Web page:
Category Archives: Génoise

Making “Neo-Classic” Génoise

This spongecake is a more reliable, better tasting version of classic génoise, and is good for all the same sorts of things: gâteaux, jelly rolls, bûche de Nöels (bûches?) you name it. And the process is simpler than a standard génoise. The only drawback is that it can’t handle as much syrup as a classic génoise, so if you’re making some very moist petits fours or a tres leeches cake, you’ll want to use the classic. It goes like this:

First, preheat your oven to 400 degrees Fahrenheit. Combine the milk, butter and vanilla extract in a small saucepan and set it on to simmer. Once it reaches a simmer, take it off the heat.

Meanwhile, combine the eggs, yolks and sugar in the bowl of a mixer fitted with the paddle.

Beat that about 8 minutes until it’s very thick and the ribbons that fall from it persist for about five seconds before dissolving into the main mass.

Dribble the warm milk mixture down the side of the bowl.

Sift on a third of the flour.

Fold it in.

Sift on another third.

Fold. Add the final third and fold it in until it looks like this. Make sure to scrape up from under thoroughly.

Pour the batter into your prepared pan, in this case a parchment-lined sheet pan, but you can also bake it as a thicker cake, in a round or square.

Spread it all around, making sure to get in those corners.

Get fussy about evening it out. You want the layer to be as consistent as it can reasonably be.

Bake it for 10-12 minutes for a sheet, 20-25 for a cake, until it’s golden on top.

While it’s still hot, use a butter knife to loosen the sides.

Use as you see fit! As you can see, this is a good deal lighter than a standard génoise, and really a whole lot easier to prepare.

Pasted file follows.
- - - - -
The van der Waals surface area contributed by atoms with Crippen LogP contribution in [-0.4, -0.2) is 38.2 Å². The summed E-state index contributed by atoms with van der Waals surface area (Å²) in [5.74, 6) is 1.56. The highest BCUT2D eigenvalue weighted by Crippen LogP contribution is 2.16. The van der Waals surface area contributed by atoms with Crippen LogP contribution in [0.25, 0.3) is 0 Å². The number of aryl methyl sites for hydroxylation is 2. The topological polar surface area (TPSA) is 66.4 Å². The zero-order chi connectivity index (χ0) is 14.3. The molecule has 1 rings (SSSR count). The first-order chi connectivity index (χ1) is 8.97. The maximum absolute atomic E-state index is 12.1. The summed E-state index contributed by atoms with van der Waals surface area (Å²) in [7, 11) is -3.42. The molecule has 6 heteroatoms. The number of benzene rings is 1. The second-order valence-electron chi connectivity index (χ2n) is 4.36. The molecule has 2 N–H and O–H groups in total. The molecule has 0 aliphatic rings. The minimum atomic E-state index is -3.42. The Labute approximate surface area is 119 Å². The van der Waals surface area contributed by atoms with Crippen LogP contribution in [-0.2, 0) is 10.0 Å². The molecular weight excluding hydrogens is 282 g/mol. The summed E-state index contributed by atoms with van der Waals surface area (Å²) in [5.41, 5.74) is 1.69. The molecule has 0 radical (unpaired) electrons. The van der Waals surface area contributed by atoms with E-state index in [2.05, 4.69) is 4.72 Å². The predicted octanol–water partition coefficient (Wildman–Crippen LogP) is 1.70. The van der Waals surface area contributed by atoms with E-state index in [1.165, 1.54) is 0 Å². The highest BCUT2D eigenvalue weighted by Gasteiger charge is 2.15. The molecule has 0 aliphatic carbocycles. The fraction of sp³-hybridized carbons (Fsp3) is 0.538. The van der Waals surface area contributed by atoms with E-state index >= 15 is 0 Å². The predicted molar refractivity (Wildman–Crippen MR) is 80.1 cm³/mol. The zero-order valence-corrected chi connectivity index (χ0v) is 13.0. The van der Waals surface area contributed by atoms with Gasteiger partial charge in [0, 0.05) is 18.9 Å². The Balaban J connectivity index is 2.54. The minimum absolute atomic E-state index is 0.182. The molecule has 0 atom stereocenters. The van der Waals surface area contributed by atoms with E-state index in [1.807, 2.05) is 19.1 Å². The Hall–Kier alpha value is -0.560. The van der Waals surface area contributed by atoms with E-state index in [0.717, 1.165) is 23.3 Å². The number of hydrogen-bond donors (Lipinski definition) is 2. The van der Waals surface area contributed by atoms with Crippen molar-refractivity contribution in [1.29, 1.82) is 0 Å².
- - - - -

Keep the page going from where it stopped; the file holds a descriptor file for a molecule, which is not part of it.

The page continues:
Fear génoise no more!

Filed under:  Neo-Classic Génoise, Pastry | 21 Comments

Call it “Neo-Classic” Génoise

Let’s face it, not everyone likes classic génoise. It can be challenging to make and not all that pleasant to eat (heavy on egg whites, it’s often dry). So here’s a variation on a classic génoise that on the one hand is a lot easier to make: there’s no heating step, it’s hard to over-whip it (a big reason why many génoise attempts fail) and the batter ends up thicker, more spreadable and more capable of holding on to the bubbles it contains. On the other hand, it also looks and tastes better: it’s taller, fluffier and retains more moisture, again due to the reduction of egg whites. It calls for:

2 ounces (1/4 cup) milk
3 tablespoons butter
1 teaspoon vanilla extract
3 eggs, room temperature
3 egg yolks, room temperature
6 ounces (1 cup minus two tablespoons) sugar
3.75 ounces (3/4 cup) all-purpose flour

Preheat your oven to 400 degrees Fahrenheit. Combine the milk, butter and vanilla in small saucepan. Bring it to a simmer, then take it off the heat. Meanwhile combine the eggs, yolks and sugar in the bowl of a stand mixer fitted with the paddle. Beat the egg mixture until it’s thick, about ten minutes. Pour in the milk mixture, drizzling it down the side of the bowl. Sift a third of the flour over the mixture and fold everything together. Add the next third, fold, and the final third, fold. Pour the batter into the prepared pan (a sheet or a round) and bake for 10-12 minutes for a sheet pan and 20-25 minutes for a cake. Cool on a rack.

Filed under:  Neo-Classic Génoise, Pastry | 17 Comments

How to Make Classic Génoise

Classic génoise is, well, a classic. However it can be a bit tricky, even for very experienced pastry makers. The reason, because it can be hard to judge how much to beat (or whip) the eggs and sugar. Too little and you get an unspectacular rise. Too much and you get no rise at all.

Huh? How does that work? Well you see, an egg-and-sugar mixture can be whipped up to an unbelievable degree. Five or six times if you really put the spurs to your mixer. That creates very big bubbles, which when heated, pop. The result is a flat disk of egg and sugar. So be aware and only whip your eggs to about triple their volume. You’ll be amazed at the degree to which the batter will rise.

Here’ll Ill add that if you’ve been burned too many times making classic génoise, you can always try this neo-classic génoise. It’s easier and even better from a taste and texture standpoint. The drawback is that it can’t handle syrup quite like the ol’ stand-by.